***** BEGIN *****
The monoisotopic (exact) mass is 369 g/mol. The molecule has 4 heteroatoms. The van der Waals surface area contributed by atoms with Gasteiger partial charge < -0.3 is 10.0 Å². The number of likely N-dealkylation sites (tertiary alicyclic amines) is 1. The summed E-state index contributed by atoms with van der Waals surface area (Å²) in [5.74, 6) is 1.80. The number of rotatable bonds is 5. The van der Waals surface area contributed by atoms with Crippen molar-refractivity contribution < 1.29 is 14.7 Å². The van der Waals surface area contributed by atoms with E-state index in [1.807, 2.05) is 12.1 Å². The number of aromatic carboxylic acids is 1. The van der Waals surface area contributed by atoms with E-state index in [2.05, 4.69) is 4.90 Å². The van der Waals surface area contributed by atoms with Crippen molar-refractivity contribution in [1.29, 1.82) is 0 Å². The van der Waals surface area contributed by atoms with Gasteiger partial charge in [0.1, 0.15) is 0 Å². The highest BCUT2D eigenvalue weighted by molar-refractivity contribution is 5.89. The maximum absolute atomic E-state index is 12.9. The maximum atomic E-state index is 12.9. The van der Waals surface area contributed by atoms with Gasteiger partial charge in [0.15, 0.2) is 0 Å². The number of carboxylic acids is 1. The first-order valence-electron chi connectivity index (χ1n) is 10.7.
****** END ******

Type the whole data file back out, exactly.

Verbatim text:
The monoisotopic (exact) mass is 369 g/mol. The molecule has 4 heteroatoms. The van der Waals surface area contributed by atoms with Gasteiger partial charge < -0.3 is 10.0 Å². The number of likely N-dealkylation sites (tertiary alicyclic amines) is 1. The summed E-state index contributed by atoms with van der Waals surface area (Å²) in [5.74, 6) is 1.80. The number of rotatable bonds is 5. The van der Waals surface area contributed by atoms with Crippen molar-refractivity contribution < 1.29 is 14.7 Å². The van der Waals surface area contributed by atoms with E-state index in [1.807, 2.05) is 12.1 Å². The number of aromatic carboxylic acids is 1. The van der Waals surface area contributed by atoms with E-state index in [2.05, 4.69) is 4.90 Å². The van der Waals surface area contributed by atoms with Crippen molar-refractivity contribution in [1.29, 1.82) is 0 Å². The van der Waals surface area contributed by atoms with Gasteiger partial charge in [0.1, 0.15) is 0 Å². The highest BCUT2D eigenvalue weighted by molar-refractivity contribution is 5.89. The maximum absolute atomic E-state index is 12.9. The maximum atomic E-state index is 12.9. The van der Waals surface area contributed by atoms with Gasteiger partial charge in [0.15, 0.2) is 0 Å². The number of carboxylic acids is 1. The first-order valence-electron chi connectivity index (χ1n) is 10.7.